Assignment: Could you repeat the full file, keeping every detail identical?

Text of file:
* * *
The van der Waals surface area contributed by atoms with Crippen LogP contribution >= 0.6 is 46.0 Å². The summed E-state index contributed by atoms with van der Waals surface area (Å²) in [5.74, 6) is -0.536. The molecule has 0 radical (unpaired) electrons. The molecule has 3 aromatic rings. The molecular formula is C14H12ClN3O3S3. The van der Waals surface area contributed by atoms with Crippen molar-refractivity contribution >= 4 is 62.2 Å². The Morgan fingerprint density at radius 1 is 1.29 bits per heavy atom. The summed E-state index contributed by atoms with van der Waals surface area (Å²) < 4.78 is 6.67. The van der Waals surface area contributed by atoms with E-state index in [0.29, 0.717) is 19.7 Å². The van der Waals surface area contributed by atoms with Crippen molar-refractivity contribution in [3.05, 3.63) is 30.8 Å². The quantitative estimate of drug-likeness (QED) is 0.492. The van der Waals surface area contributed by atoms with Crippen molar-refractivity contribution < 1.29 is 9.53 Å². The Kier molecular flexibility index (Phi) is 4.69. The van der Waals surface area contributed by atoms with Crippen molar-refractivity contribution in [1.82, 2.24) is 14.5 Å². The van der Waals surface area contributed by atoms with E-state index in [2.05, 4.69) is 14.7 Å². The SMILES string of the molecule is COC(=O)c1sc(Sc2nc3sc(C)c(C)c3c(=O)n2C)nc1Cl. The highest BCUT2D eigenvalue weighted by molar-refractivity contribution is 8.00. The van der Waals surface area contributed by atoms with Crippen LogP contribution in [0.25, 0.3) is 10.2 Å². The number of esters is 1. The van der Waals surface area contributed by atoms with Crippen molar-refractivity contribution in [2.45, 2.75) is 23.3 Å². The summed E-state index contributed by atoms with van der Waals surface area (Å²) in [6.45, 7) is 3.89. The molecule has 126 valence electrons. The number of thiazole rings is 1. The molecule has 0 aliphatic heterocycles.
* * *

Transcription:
The van der Waals surface area contributed by atoms with Crippen LogP contribution >= 0.6 is 46.0 Å². The summed E-state index contributed by atoms with van der Waals surface area (Å²) in [5.74, 6) is -0.536. The molecule has 0 radical (unpaired) electrons. The molecule has 3 aromatic rings. The molecular formula is C14H12ClN3O3S3. The van der Waals surface area contributed by atoms with Crippen molar-refractivity contribution >= 4 is 62.2 Å². The Morgan fingerprint density at radius 1 is 1.29 bits per heavy atom. The summed E-state index contributed by atoms with van der Waals surface area (Å²) < 4.78 is 6.67. The van der Waals surface area contributed by atoms with E-state index in [0.29, 0.717) is 19.7 Å². The van der Waals surface area contributed by atoms with Crippen molar-refractivity contribution in [3.05, 3.63) is 30.8 Å². The quantitative estimate of drug-likeness (QED) is 0.492. The van der Waals surface area contributed by atoms with Crippen molar-refractivity contribution < 1.29 is 9.53 Å². The Kier molecular flexibility index (Phi) is 4.69. The van der Waals surface area contributed by atoms with Crippen molar-refractivity contribution in [1.82, 2.24) is 14.5 Å². The van der Waals surface area contributed by atoms with E-state index in [2.05, 4.69) is 14.7 Å². The SMILES string of the molecule is COC(=O)c1sc(Sc2nc3sc(C)c(C)c3c(=O)n2C)nc1Cl. The highest BCUT2D eigenvalue weighted by molar-refractivity contribution is 8.00. The van der Waals surface area contributed by atoms with Crippen LogP contribution in [0.25, 0.3) is 10.2 Å². The number of esters is 1. The van der Waals surface area contributed by atoms with Crippen molar-refractivity contribution in [2.45, 2.75) is 23.3 Å². The summed E-state index contributed by atoms with van der Waals surface area (Å²) in [6.45, 7) is 3.89. The molecule has 126 valence electrons. The number of thiazole rings is 1. The molecule has 0 aliphatic heterocycles.